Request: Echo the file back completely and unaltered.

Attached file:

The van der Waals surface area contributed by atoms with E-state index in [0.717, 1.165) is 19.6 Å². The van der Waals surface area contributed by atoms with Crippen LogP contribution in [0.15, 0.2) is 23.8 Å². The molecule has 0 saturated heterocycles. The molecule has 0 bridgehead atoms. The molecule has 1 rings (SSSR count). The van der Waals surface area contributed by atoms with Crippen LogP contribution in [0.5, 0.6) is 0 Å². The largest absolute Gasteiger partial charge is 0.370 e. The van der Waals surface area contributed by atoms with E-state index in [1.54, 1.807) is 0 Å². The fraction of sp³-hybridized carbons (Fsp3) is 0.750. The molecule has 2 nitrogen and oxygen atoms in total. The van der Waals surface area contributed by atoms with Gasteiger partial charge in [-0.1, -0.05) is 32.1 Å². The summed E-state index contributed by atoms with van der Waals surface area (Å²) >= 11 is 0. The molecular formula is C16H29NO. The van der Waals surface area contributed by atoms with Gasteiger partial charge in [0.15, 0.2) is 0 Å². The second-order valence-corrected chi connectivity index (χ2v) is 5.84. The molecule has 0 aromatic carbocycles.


The van der Waals surface area contributed by atoms with E-state index in [0.717, 1.165) is 19.6 Å². The van der Waals surface area contributed by atoms with Crippen LogP contribution in [0.15, 0.2) is 23.8 Å². The molecule has 0 saturated heterocycles. The molecule has 0 bridgehead atoms. The molecule has 1 rings (SSSR count). The van der Waals surface area contributed by atoms with Crippen LogP contribution in [0.5, 0.6) is 0 Å². The largest absolute Gasteiger partial charge is 0.370 e. The van der Waals surface area contributed by atoms with E-state index in [1.54, 1.807) is 0 Å². The fraction of sp³-hybridized carbons (Fsp3) is 0.750. The molecule has 2 nitrogen and oxygen atoms in total. The van der Waals surface area contributed by atoms with Gasteiger partial charge in [-0.1, -0.05) is 32.1 Å². The summed E-state index contributed by atoms with van der Waals surface area (Å²) >= 11 is 0. The molecular formula is C16H29NO. The van der Waals surface area contributed by atoms with Gasteiger partial charge in [0.15, 0.2) is 0 Å². The second-order valence-corrected chi connectivity index (χ2v) is 5.84. The molecule has 0 aromatic carbocycles.